Food stamp fraud increases in 2015

Even as may states reduce the amount of aid provided by SNAP benefits, the reports of fraud continue to increase. During 2015 there were reports of a one million dollar case in Rhode Island, a $2 million violation in Ohio, and countless others. The total volume of waste may have been as high as $5 billion dollars.

This fraud is taking assistance away from those who need it the most. It can also shed the political spotlight on this government entitlement program and lead to more people calling to scale it back even further.

The scams are wide ranging and the abuse comes in many forms. There are thousands of stores of people “turning” their EBT food stamps into cash, and then buying items such as cigarettes, alcohol, gasoline, or other non-critical or banned food items.

How this type of fraud may work as follows. People go to a store and buy some legit groceries. But the store or cashier will intentionally overcharge them. This is done in cohots between the shopper and cashier. Then some of what was overcharged is kept by the store, and the balance is given as cash to the food stamp beneficiary.

While the exact amount of waste and fraud in 2015 is hard to measure, it is estimated that it is in the low single digits. It will vary by state, but it may be from 3-7%. While to some people it may not sound like much, when the total expenditure across the nation is about $70 billion dollars, a few percent of that can be a few billion dollars. This is a significant amount of fraud.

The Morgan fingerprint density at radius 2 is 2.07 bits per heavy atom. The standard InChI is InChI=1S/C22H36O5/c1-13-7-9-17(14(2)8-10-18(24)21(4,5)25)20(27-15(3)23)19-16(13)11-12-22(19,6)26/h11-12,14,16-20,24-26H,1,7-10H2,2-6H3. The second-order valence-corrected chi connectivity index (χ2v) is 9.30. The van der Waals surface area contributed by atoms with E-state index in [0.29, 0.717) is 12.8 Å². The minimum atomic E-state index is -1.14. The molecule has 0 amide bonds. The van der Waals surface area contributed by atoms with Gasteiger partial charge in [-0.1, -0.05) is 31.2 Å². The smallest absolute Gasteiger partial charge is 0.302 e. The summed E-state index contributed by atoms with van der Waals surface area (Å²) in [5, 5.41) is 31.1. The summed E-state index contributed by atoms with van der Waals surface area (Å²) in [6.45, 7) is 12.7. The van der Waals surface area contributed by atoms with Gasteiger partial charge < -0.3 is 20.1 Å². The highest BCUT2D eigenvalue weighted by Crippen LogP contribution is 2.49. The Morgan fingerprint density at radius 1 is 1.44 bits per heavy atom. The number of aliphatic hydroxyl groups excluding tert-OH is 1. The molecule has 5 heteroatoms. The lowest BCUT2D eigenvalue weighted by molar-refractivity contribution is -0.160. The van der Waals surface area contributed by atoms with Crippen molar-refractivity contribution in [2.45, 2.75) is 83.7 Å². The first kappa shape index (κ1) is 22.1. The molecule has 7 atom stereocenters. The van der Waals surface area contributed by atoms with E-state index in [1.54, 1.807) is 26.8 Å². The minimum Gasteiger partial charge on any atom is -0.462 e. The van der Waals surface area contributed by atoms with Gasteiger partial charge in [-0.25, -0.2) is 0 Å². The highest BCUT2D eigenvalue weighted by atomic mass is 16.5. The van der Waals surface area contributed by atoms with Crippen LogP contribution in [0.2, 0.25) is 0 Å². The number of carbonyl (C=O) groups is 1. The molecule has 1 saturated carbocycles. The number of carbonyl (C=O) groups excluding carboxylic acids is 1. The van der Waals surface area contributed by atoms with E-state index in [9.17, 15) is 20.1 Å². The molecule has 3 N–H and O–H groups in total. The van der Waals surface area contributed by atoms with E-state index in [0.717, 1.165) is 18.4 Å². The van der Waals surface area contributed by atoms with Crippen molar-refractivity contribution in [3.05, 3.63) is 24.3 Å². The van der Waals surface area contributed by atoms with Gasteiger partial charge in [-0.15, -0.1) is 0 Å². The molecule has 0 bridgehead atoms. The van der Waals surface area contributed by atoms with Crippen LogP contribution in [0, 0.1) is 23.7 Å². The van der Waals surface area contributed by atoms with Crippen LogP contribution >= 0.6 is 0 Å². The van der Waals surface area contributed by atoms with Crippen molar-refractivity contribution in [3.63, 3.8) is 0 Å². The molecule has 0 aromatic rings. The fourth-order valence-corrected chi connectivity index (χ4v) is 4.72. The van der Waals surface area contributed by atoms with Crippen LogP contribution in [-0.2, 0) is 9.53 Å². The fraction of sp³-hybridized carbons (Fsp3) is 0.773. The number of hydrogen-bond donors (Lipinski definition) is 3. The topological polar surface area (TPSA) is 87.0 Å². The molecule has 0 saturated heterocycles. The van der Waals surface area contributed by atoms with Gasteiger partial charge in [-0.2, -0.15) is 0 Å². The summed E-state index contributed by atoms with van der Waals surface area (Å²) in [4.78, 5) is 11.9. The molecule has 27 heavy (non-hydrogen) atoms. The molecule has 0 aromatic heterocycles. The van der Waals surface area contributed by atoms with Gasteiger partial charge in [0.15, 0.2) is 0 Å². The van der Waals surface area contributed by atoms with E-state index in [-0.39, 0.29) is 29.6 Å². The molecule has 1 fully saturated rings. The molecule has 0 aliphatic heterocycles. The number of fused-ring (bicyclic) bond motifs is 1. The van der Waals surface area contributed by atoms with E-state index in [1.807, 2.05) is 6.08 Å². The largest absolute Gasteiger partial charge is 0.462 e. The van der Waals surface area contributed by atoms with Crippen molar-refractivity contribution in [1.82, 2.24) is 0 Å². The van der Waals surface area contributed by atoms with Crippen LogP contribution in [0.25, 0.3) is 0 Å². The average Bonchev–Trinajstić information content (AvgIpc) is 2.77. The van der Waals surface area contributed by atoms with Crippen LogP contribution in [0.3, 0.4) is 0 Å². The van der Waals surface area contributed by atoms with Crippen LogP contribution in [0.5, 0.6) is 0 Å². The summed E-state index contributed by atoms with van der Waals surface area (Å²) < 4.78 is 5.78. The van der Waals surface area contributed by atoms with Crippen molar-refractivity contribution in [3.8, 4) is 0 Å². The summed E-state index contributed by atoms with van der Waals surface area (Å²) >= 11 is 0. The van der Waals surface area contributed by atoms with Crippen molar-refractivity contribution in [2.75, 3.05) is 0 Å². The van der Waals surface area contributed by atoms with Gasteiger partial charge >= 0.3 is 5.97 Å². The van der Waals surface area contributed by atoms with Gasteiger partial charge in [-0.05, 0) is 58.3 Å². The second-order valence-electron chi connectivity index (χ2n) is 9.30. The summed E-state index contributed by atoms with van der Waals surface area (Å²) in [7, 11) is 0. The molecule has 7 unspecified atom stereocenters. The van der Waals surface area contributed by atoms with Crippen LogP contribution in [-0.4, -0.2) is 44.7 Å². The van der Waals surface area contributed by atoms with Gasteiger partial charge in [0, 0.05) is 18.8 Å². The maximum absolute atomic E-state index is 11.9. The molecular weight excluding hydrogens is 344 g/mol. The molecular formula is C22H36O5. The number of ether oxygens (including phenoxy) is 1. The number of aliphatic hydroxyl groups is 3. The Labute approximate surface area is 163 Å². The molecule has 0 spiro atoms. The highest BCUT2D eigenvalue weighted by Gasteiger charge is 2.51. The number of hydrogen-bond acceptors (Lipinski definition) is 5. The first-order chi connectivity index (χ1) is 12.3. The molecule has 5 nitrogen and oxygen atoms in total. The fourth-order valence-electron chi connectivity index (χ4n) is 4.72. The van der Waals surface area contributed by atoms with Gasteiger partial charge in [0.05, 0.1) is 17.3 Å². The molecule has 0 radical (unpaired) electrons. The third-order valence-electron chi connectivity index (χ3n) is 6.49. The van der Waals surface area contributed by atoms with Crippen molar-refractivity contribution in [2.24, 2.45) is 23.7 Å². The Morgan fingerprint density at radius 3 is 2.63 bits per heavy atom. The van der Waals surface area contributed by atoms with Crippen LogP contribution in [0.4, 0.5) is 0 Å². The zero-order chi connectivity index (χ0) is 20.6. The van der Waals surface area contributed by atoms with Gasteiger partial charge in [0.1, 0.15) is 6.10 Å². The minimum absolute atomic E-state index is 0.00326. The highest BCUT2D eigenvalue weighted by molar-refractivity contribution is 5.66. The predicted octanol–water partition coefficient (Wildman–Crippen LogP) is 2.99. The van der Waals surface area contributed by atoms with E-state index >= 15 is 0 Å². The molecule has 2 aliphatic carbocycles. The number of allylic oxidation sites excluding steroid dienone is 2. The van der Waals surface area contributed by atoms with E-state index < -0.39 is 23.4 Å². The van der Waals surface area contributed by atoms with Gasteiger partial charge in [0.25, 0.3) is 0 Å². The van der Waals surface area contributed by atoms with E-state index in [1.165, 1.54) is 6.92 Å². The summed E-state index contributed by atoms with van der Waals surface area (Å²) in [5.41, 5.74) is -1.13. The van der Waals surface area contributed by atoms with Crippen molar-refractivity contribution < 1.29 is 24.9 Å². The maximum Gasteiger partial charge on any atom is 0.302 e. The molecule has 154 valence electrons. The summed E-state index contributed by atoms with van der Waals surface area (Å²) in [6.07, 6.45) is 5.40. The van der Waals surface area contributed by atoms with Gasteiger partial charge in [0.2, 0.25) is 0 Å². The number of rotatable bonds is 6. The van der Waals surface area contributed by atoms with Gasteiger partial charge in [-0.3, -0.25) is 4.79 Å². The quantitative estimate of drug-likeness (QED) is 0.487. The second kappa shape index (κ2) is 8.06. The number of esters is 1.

This includes people lying on their initial application as incorrect payments made by the government. The amount of errors made in payments (which is mostly paying too much on an EBT card) to families may also be as high as 4% in calendar year 2015. The amount of errors made by the state or federal government is actually higher than other forms of fraud. This shows how inefficient that the program can be when billions of dollars in SNAP food stamps are wasted by administrative mistakes.

Fraud is also taking place on online forums. The number of these created during 2015 is estimated to have increased by about 30%. This is where an EBT beneficiary seeks a store in which they can work together to scam the system. Both parties “meet up” in the form to figure out how they can drain cash out of the system.

Just imagine if that did not take place. Those billions of dollars can be allocated to many other government assistance programs. Or it could be used to help pay for job training or placement, and services that can break the cycle of poverty.

If you are aware of a store or person abusing the SNAP food stamp system, there is a hotline to call. The main USDA number to make a report is (800) 424—9121. Each state will also have their own hotline to report fraud.

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